You can imagine how excited I was when Ella, my five-year-old, actually said yes when I asked if she would like to do a triathlon. I was even more excited when I was able to sign her up for the Colin’s Hope Kids Triathlon! Here were two great opportunities that could also serve as teachable moments. Not only was Ella going to do her first triathlon, it was going to benefit a fantastic organization and a worthy cause. The mission of Colin’s Hope is drowning prevention and water safety. The organization was founded two years ago after four-year-old Colin Holst, a classmate of Ella’s, drowned in a public pool. What a complete yet preventable tragedy. I have been a volunteer for Colin’s Hope for almost two years and believe deeply in their mission.

How perfect to have Ella’s first tri be for Colin’s Hope! I quickly signed her up online because I knew slots would fill fast. Within a month, 229 triathletes ages five to15 were registered for the Colin’s Hope Kids Tri. As part of the registration, Ella had to become a member of USA Triathlon (USAT). When her USAT membership card arrived in the mail, I put that thing right on my keychain with my own card. My kid just turned 5 and is already part of USAT! A triathlete parent’s dream come true!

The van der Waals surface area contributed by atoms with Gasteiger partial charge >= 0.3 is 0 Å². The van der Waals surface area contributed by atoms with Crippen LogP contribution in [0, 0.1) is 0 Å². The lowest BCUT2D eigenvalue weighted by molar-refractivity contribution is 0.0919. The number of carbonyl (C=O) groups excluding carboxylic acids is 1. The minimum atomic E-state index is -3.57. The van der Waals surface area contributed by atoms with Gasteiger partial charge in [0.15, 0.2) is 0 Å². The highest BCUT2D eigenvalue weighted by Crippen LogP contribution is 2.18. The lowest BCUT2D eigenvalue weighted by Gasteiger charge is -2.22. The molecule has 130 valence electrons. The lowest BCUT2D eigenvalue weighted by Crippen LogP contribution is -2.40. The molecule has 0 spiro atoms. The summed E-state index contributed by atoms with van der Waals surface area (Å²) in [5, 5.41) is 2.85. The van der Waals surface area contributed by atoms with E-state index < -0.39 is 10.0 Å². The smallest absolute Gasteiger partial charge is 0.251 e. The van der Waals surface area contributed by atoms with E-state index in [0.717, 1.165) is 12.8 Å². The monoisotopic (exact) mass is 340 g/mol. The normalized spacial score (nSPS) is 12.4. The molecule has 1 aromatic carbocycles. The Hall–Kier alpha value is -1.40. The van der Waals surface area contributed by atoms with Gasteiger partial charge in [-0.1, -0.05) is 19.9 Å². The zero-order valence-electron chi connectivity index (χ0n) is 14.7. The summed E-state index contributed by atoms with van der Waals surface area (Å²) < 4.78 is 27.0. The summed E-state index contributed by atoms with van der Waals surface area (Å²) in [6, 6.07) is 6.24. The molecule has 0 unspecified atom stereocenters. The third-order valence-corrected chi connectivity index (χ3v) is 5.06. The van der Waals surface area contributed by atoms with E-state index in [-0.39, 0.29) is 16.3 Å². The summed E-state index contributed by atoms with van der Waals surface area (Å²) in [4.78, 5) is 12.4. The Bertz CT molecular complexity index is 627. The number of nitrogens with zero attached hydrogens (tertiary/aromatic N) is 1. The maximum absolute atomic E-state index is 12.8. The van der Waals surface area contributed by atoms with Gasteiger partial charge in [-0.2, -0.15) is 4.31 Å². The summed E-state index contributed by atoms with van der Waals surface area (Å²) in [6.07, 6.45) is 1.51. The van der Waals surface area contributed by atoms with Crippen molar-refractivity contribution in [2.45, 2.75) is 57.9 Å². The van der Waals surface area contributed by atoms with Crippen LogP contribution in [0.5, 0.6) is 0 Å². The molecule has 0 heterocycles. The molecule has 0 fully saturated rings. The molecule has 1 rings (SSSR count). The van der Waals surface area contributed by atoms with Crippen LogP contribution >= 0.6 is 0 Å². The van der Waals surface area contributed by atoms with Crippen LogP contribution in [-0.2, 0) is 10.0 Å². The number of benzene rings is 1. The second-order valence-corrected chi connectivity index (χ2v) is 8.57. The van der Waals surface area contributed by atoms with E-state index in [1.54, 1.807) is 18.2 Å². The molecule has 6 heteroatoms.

I stopped myself in my tracks. Hold on, Alissa! She might not even like doing triathlons. What if she hates it? What if she is not “good” at it? Yes, I am now being honest with myself. These thoughts did cross my mind. I checked myself as a parent and remembered my own childhood. I need to give Ella the gift that my parents gave me—the freedom to experience lots of different things and the freedom to find her own passion.

Fast forward to one week before the Colin’s Hope Kids Triathlon. “Everyone is a winner. Right, Mommy?” Those were the words that came out of my curly-headed spitfire as we were practicing for the triathlon. My response was “Yes, everyone is a winner. Everyone gets a really beautiful gold medal and everyone gets to have fun!” She accepted my answer for about five seconds and then asked a follow up question. “But are you really sure everyone is a winner, Mommy?”

I decided to use this as an opportunity to talk about making a difference and finding out what you love to do by trying new things. We talked about Colin’s Hope and about teaching other people about being safe around the water. We talked about how Colin’s Hope will use some of the money from our registration fees to pay for swim lessons for people who need them. We even talked about Colin and how sad it was that he drowned. Finally, we talked about cheering for other kids on the racecourse and how much fun it was going to be. All of that great mommy-daughter conversation and learning came from one simple question. “Everyone is a winner, Right Mommy?”

We’ll find out tomorrow if the lesson stuck when Ella jumps in the pool to swim a lap, then hops on her bike and goes out for a run in the Colin’s Hope Kids Triathlon. I cannot wait to watch her cross that finish line and receive her finisher medal. She will have tried something new. She will have done something for a good cause. And her mommy will have done a few things on the parental to do list. I hope she will have a big smile on her face. I know I already do.

You can learn more about Colin’s Hope at www.colinshope.org